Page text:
Thursday, October 3, 2013

The Ashtabula Train Disaster-Do you know about it?

Hello All.
I wrote this up earlier for a group chat but it ended up not sticking (prob. cuz the new yahoo groups is sucky) Anywho, even though it happened just after Christmas, the story is horrible enough to give you shivers. Plus there are stories of hauntings.So, I thought this might be appropriate for Halloween.

For my spookie story I am going to dip into some local history. This event took place in Ashtabula (ash-ta-byou-la), Ohio in 1876. See, the thing is that most people don’t know where Ashtabula is and many people don’t know that we had the worst disaster in history until the Titanic went down. Because of this event laws were passed that are still in effect today.
I’m talking about the “Ashtabula Train Disaster.” (also called the Ashtabula Horror or the Ashtabula Bridge Disaster)
It happened a few days after Christmas, during a terrible North East Ohio blizzard. If you’re not from this neck of the woods, I should tell you that the winters get pretty nasty up here next to Lake Erie. Because of the lake effect snow, we generally have more snow fall, wetter snow and air and dangerous conditions. If there’s a blizzard, you can’t see your hand in front of your face and can have snow up to your knees within an hour. Within seconds of stepping outside the cold cuts through you like knives and seems to chill your soul.
Train No. 5, The Pacific Express, was a luxury train carrying  159 passengers from Erie, P.A to Ashtabula, OH. At around 7:30pm the train crossed over the Ashtabula River and was nearly to the train station (only 1,000 ft. away), when the bridge collapsed. The engine was across the bridge and tried to speed up to pull the train to safety but everything plummeted 76 ft. into the water. On top of that many cars flipped over and landed on its roof. And most of the cars had fireplaces. Within seconds the cars turned into an inferno. The crash had been heard and the town raised the alarm. With difficulty the townspeople trudged through the snow and down the steep hill to the river’s edge. Some survivors had made their way to the shore. When the fire brigade showed up the railroad employees gave instructions for the fire brigade to save some survivors and make a path up the ravine. They never used any water to put out the flames even though there were still people trapped inside that were never rescued. 92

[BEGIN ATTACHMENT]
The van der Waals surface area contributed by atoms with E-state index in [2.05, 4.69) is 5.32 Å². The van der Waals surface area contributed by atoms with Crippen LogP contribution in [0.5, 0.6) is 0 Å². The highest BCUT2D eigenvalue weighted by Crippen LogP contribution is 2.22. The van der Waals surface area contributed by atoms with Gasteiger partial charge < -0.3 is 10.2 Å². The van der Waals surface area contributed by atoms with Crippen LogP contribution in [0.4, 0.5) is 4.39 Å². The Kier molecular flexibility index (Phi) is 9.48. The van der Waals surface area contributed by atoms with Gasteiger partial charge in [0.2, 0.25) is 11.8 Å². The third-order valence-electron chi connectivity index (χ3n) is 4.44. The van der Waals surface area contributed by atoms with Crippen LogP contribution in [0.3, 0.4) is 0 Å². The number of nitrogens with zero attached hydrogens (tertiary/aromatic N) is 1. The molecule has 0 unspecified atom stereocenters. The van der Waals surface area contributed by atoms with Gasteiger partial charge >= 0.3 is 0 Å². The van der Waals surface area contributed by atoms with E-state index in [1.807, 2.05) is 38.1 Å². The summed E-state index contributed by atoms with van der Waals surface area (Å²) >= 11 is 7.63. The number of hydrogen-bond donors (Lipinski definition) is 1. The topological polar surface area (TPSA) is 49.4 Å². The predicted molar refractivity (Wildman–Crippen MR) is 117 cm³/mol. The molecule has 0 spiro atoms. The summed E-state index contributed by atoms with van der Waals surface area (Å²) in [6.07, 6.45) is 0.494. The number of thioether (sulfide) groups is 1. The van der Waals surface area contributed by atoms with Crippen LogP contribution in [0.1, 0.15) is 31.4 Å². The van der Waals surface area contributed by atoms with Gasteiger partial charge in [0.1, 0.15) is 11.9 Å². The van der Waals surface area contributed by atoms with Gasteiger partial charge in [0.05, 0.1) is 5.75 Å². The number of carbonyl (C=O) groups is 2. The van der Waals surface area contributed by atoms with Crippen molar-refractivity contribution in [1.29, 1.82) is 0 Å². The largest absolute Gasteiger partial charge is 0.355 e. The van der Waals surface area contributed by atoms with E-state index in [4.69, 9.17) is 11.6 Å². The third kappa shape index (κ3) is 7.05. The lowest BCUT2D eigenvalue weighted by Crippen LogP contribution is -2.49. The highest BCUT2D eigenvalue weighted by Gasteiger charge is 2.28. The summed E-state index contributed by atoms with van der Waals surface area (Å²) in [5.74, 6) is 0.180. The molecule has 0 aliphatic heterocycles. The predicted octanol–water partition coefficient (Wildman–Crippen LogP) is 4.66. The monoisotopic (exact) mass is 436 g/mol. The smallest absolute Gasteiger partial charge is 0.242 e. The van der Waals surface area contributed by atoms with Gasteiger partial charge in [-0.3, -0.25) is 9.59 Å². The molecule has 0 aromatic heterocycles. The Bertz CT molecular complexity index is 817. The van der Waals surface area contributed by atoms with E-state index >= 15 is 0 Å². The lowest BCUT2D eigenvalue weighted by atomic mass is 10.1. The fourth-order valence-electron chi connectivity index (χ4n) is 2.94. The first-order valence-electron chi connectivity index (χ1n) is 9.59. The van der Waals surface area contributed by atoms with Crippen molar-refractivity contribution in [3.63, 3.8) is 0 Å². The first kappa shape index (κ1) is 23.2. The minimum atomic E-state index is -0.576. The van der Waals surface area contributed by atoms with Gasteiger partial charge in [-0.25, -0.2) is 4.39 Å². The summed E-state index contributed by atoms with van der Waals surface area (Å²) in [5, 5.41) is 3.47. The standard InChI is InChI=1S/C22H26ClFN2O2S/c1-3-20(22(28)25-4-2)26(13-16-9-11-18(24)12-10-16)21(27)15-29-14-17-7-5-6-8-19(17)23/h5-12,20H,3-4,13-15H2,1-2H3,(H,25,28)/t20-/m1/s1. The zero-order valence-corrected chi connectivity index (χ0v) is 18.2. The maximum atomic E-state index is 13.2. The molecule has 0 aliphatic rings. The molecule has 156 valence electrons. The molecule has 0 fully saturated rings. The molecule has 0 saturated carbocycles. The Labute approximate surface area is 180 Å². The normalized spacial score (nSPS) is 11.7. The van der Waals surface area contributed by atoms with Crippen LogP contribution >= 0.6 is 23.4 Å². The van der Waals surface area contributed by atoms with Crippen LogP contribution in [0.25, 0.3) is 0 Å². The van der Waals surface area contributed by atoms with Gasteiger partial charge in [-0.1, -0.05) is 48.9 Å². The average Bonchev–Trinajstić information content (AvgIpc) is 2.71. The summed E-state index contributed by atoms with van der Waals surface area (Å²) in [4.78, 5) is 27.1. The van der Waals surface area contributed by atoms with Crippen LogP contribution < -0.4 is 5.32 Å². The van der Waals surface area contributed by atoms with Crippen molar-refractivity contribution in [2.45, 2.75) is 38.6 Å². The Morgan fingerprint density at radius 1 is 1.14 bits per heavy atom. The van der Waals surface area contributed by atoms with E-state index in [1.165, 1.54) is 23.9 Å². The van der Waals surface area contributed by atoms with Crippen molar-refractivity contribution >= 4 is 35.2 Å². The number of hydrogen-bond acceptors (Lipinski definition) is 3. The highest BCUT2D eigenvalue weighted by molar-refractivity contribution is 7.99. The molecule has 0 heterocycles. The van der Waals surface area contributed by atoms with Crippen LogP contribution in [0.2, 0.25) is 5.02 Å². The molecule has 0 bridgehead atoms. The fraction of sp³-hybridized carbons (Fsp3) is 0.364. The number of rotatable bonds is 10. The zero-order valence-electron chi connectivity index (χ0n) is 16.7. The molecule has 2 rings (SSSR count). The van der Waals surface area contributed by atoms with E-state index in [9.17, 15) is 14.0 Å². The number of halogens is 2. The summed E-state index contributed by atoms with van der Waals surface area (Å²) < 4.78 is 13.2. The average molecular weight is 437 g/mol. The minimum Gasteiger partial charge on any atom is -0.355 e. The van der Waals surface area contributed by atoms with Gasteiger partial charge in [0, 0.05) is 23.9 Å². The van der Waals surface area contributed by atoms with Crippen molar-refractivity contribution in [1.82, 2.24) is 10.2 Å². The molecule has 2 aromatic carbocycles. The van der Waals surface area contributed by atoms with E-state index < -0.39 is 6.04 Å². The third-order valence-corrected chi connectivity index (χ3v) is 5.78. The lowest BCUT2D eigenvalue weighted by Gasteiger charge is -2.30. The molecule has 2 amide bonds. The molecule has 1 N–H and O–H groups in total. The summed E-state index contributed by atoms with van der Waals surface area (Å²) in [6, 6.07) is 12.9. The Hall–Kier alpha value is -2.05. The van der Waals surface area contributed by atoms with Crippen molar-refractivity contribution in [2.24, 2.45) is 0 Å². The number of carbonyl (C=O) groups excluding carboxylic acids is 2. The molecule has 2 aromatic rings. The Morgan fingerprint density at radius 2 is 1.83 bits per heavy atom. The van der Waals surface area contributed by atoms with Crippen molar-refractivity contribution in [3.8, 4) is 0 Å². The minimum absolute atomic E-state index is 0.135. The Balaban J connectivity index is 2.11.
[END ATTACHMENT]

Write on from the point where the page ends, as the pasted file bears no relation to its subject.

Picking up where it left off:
Mass grave for the unrecognizable
Charles Collins burial sight
people died that night, 48 charred beyond recognition. Sixty-four were injured. After much investigation, The railroad engineer Charles Collins
was found dead with a suspicious gunshot wound to the head. Speculations about suicide occurred but it was obvious that he had been murdered. 7 years later Amasa Stone, President of the Lake Shore Michigan Southern Railway, committed suicide. There are still pieces of the train down in the ravine today and from the local stories, some nights you can hear the crash and screams of the passengers. If you go down there, the hair on your arms raises and you can feel the heat from an invisible flame caressing you.
Here are a couple links if you would like to know more. (This is a pretty awesome and creepy trailer)

So, tell me have you heard about the disaster? Do you have any other info that might not be general knowledge?
How about your stomping ground--does it have an interesting history?
Let me know. I'd love to hear from you.

Heather Geoffries
Author of best selling erotic romance "Nordic Prince" and the following story "South Sea Siren"